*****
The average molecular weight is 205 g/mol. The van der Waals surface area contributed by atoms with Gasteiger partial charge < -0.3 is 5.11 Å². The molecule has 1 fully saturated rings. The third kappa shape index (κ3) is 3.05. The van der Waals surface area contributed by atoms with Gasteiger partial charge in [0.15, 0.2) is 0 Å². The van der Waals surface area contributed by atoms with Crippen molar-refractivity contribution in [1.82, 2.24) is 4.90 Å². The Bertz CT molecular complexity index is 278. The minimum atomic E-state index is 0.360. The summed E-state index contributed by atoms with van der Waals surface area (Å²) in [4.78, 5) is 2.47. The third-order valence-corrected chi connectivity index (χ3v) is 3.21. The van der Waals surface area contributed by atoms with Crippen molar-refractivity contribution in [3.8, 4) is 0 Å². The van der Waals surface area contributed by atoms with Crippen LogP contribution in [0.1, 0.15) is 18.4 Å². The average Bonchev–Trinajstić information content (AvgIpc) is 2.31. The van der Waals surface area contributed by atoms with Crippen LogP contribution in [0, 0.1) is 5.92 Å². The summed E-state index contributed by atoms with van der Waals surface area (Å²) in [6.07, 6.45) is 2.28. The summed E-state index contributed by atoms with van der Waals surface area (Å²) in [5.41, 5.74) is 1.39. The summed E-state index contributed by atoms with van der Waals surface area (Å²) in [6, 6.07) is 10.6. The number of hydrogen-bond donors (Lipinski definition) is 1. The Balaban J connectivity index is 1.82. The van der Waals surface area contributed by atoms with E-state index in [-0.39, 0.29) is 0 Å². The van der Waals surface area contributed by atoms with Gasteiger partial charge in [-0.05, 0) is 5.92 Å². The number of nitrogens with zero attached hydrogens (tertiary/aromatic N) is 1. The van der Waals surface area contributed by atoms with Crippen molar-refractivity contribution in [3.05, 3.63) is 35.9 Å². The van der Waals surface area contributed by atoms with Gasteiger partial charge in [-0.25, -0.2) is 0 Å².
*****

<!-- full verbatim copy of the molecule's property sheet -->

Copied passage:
The average molecular weight is 205 g/mol. The van der Waals surface area contributed by atoms with Gasteiger partial charge < -0.3 is 5.11 Å². The molecule has 1 fully saturated rings. The third kappa shape index (κ3) is 3.05. The van der Waals surface area contributed by atoms with Gasteiger partial charge in [0.15, 0.2) is 0 Å². The van der Waals surface area contributed by atoms with Crippen molar-refractivity contribution in [1.82, 2.24) is 4.90 Å². The Bertz CT molecular complexity index is 278. The minimum atomic E-state index is 0.360. The summed E-state index contributed by atoms with van der Waals surface area (Å²) in [4.78, 5) is 2.47. The third-order valence-corrected chi connectivity index (χ3v) is 3.21. The van der Waals surface area contributed by atoms with Crippen molar-refractivity contribution in [3.8, 4) is 0 Å². The van der Waals surface area contributed by atoms with Crippen LogP contribution in [0.1, 0.15) is 18.4 Å². The average Bonchev–Trinajstić information content (AvgIpc) is 2.31. The van der Waals surface area contributed by atoms with Crippen LogP contribution in [0, 0.1) is 5.92 Å². The summed E-state index contributed by atoms with van der Waals surface area (Å²) in [6.07, 6.45) is 2.28. The summed E-state index contributed by atoms with van der Waals surface area (Å²) in [5.41, 5.74) is 1.39. The summed E-state index contributed by atoms with van der Waals surface area (Å²) in [6, 6.07) is 10.6. The number of hydrogen-bond donors (Lipinski definition) is 1. The Balaban J connectivity index is 1.82. The van der Waals surface area contributed by atoms with E-state index in [-0.39, 0.29) is 0 Å². The van der Waals surface area contributed by atoms with Gasteiger partial charge in [-0.05, 0) is 5.92 Å². The number of nitrogens with zero attached hydrogens (tertiary/aromatic N) is 1. The van der Waals surface area contributed by atoms with Crippen molar-refractivity contribution in [3.05, 3.63) is 35.9 Å². The van der Waals surface area contributed by atoms with Gasteiger partial charge in [-0.25, -0.2) is 0 Å².